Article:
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Mon Jan 14, 2013, 10:47 AM

US has no monopoly on snake oil merchants...

Homeopathic 'vaccine pills' should be withdrawn, says regulator
By Sam Smith
BBC Inside Out

A homeopathic pharmacy endorsed by Prince Charles and the Queen has been told to stop advertising sugar pills labelled as childhood vaccines.

The government's medicines regulator stepped in after an investigation by BBC Inside Out South West.
Homeopathic 'vaccine pills' should be withdrawn, says regulator
It found a number of homeopathic products on sale at specialist retailer Ainsworths labelled as vaccines or bearing the name of a childhood illness.

The programme also found evidence the company's owner Anthony Pinkus was prepared to recommend homeopathic pills to parents as an alternative to the whooping cough vaccination
http://www.bbc.co.uk/news/uk-england-devon-20991335

God save England FROM the Queen and that idiot Prince Charles...

9 replies, 1098 views

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Always highlight: 10 newest replies | Replies posted after I mark a forum
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Arrow 9 replies Author Time Post
Reply US has no monopoly on snake oil merchants... (Original post)
TZ Jan 2013 OP
progressoid Jan 2013 #1
TZ Jan 2013 #2
progressoid Jan 2013 #3
muriel_volestrangler Jan 2013 #4
mr blur Jan 2013 #5
LeftishBrit Jan 2013 #7
LeftishBrit Jan 2013 #6
HuckleB Jan 2013 #8
HuckleB Jan 2013 #9

Response to TZ (Original post)

Mon Jan 14, 2013, 11:14 AM

1. " Totnes - where three out of 10 five-year-olds are not fully immunised"

Good god, what's going on over there? Too much American TV?

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Response to progressoid (Reply #1)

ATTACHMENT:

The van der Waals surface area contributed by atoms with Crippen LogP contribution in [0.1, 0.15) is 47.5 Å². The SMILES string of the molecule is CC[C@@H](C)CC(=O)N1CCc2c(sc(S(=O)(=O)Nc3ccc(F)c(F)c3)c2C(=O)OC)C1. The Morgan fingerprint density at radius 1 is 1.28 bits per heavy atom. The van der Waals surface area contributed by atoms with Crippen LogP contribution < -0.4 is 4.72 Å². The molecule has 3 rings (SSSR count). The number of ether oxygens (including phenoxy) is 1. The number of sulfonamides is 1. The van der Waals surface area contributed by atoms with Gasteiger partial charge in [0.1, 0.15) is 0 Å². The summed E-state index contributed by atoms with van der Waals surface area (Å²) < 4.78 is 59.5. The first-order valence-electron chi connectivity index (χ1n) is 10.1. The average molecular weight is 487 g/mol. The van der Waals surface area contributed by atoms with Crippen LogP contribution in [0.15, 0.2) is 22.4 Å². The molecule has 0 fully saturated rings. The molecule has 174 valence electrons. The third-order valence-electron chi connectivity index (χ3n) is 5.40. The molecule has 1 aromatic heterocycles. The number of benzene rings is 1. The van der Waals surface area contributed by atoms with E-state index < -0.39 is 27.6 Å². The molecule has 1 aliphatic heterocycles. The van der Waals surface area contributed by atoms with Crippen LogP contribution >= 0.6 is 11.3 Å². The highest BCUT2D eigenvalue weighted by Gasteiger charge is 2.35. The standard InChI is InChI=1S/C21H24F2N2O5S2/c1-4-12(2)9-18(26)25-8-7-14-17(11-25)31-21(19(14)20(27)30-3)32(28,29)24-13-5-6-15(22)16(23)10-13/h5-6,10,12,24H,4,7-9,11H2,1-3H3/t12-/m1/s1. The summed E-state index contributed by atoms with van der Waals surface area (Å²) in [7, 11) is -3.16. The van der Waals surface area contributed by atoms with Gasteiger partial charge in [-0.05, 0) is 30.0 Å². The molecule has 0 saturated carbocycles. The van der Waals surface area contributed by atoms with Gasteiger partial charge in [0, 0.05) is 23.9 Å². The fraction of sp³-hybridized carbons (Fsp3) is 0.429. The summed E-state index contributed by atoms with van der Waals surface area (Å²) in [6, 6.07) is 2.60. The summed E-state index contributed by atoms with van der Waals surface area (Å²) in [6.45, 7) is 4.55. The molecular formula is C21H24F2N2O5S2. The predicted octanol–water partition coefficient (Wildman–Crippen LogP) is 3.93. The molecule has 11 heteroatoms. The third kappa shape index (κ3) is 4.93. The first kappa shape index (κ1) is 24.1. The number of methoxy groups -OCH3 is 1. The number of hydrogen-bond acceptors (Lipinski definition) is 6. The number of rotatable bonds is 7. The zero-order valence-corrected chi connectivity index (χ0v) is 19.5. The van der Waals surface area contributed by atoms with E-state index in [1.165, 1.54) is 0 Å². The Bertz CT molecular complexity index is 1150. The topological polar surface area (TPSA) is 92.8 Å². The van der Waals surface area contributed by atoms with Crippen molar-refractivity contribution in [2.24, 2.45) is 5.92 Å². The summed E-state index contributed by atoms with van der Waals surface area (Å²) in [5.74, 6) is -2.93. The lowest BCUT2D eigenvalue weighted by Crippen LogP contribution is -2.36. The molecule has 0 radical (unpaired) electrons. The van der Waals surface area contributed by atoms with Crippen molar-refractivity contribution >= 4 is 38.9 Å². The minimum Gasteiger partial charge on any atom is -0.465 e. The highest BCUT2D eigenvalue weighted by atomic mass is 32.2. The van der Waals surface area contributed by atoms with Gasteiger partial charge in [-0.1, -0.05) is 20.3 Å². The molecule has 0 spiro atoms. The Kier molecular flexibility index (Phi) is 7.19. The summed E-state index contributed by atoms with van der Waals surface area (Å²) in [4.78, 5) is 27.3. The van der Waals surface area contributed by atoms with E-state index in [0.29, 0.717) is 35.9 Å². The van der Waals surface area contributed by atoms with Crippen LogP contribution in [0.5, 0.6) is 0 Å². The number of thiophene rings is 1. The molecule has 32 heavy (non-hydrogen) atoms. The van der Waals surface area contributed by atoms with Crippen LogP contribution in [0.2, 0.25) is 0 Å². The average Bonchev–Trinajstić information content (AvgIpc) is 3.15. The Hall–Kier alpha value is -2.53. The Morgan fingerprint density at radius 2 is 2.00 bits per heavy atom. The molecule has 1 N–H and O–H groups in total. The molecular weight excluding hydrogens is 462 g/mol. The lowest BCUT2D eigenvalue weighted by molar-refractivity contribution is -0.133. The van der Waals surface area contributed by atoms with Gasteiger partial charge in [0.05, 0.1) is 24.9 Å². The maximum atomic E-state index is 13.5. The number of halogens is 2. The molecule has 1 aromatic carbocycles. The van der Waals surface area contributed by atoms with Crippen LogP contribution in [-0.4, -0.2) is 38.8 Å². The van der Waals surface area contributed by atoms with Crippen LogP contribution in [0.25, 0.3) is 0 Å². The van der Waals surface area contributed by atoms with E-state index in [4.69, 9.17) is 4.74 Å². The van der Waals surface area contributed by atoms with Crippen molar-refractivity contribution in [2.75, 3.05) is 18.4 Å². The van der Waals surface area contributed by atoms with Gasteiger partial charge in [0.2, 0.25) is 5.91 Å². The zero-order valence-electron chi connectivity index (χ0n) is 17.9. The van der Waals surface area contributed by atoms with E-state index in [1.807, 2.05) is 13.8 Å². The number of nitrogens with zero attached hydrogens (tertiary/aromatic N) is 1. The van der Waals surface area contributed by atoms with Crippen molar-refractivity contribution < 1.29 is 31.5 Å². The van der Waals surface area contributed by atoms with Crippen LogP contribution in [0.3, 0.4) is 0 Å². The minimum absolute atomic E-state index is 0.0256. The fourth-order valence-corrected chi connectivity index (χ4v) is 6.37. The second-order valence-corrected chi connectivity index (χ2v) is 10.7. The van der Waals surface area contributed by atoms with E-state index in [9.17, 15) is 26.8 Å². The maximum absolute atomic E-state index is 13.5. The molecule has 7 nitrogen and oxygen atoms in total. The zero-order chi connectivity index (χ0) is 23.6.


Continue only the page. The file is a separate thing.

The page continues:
Mon Jan 14, 2013, 11:21 AM

2. Andrew Wakefield.

Unfortunately.

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Response to TZ (Reply #2)

Mon Jan 14, 2013, 11:39 AM

3. Right.

It's amazing how much damage one person (and a few bobble headed celebrities) can do.

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Response to progressoid (Reply #1)

Mon Jan 14, 2013, 12:33 PM

4. Too much New Age woo

But bubbling below the surface is a subversive hub of alternative living, a legacy of the radical goings-on from Dartington Hall, just down the road, where Dorothy and Leonard Elmhirst's vision of a rural utopia gathered steam in the 1920s. Indeed, there are more new age "characters" than you can shake a rain stick at, more alternative-therapy practitioners per square inch than anywhere else in the UK and the town was once named "capital of new age chic" by Time magazine.

My family moved here when I was 10. A child of relentlessly suburban mindset, I found the town's granola outlook unsettling. I balked at the indigenous footwear worn by Totnesians multicoloured pieces of hand-stitched leather called "conkers" and longed for a world where it was not atypical to own a TV and talk about Dallas rather than nuclear disarmament. My fear growing up in this neck of the woods was that people would continue to get even weirder. So it was probably just as well that I had left when Rob Hopkins arrived in 2005 and let loose the Great Unleashing, aka the launch of Transition Town Totnes (TTT).